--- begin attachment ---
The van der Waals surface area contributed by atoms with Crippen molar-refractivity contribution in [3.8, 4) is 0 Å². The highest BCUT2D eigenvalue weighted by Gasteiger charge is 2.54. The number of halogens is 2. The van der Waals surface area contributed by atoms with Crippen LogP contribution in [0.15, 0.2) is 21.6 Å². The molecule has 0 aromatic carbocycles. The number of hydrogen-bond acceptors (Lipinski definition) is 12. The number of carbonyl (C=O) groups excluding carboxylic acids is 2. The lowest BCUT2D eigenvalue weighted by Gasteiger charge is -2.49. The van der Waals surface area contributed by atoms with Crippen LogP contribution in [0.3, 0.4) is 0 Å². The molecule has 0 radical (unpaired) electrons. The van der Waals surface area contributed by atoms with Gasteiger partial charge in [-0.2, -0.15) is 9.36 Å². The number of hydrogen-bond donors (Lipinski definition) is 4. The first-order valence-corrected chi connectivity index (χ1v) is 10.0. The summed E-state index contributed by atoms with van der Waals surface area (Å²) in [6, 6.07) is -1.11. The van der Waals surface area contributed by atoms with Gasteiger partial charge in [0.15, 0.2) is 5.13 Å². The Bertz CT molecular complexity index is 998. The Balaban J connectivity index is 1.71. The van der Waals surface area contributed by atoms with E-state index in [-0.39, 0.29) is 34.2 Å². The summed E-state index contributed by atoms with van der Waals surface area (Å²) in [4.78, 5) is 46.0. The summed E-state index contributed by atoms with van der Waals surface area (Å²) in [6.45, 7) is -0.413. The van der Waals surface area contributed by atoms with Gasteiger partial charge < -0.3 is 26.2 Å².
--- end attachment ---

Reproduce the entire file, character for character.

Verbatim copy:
The van der Waals surface area contributed by atoms with Crippen molar-refractivity contribution in [3.8, 4) is 0 Å². The highest BCUT2D eigenvalue weighted by Gasteiger charge is 2.54. The number of halogens is 2. The van der Waals surface area contributed by atoms with Crippen LogP contribution in [0.15, 0.2) is 21.6 Å². The molecule has 0 aromatic carbocycles. The number of hydrogen-bond acceptors (Lipinski definition) is 12. The number of carbonyl (C=O) groups excluding carboxylic acids is 2. The lowest BCUT2D eigenvalue weighted by Gasteiger charge is -2.49. The van der Waals surface area contributed by atoms with Crippen LogP contribution in [0.3, 0.4) is 0 Å². The molecule has 0 radical (unpaired) electrons. The van der Waals surface area contributed by atoms with Gasteiger partial charge in [-0.2, -0.15) is 9.36 Å². The number of hydrogen-bond donors (Lipinski definition) is 4. The first-order valence-corrected chi connectivity index (χ1v) is 10.0. The summed E-state index contributed by atoms with van der Waals surface area (Å²) in [6, 6.07) is -1.11. The van der Waals surface area contributed by atoms with Gasteiger partial charge in [0.15, 0.2) is 5.13 Å². The Bertz CT molecular complexity index is 998. The Balaban J connectivity index is 1.71. The van der Waals surface area contributed by atoms with E-state index in [-0.39, 0.29) is 34.2 Å². The summed E-state index contributed by atoms with van der Waals surface area (Å²) in [4.78, 5) is 46.0. The summed E-state index contributed by atoms with van der Waals surface area (Å²) in [6.45, 7) is -0.413. The van der Waals surface area contributed by atoms with Gasteiger partial charge < -0.3 is 26.2 Å².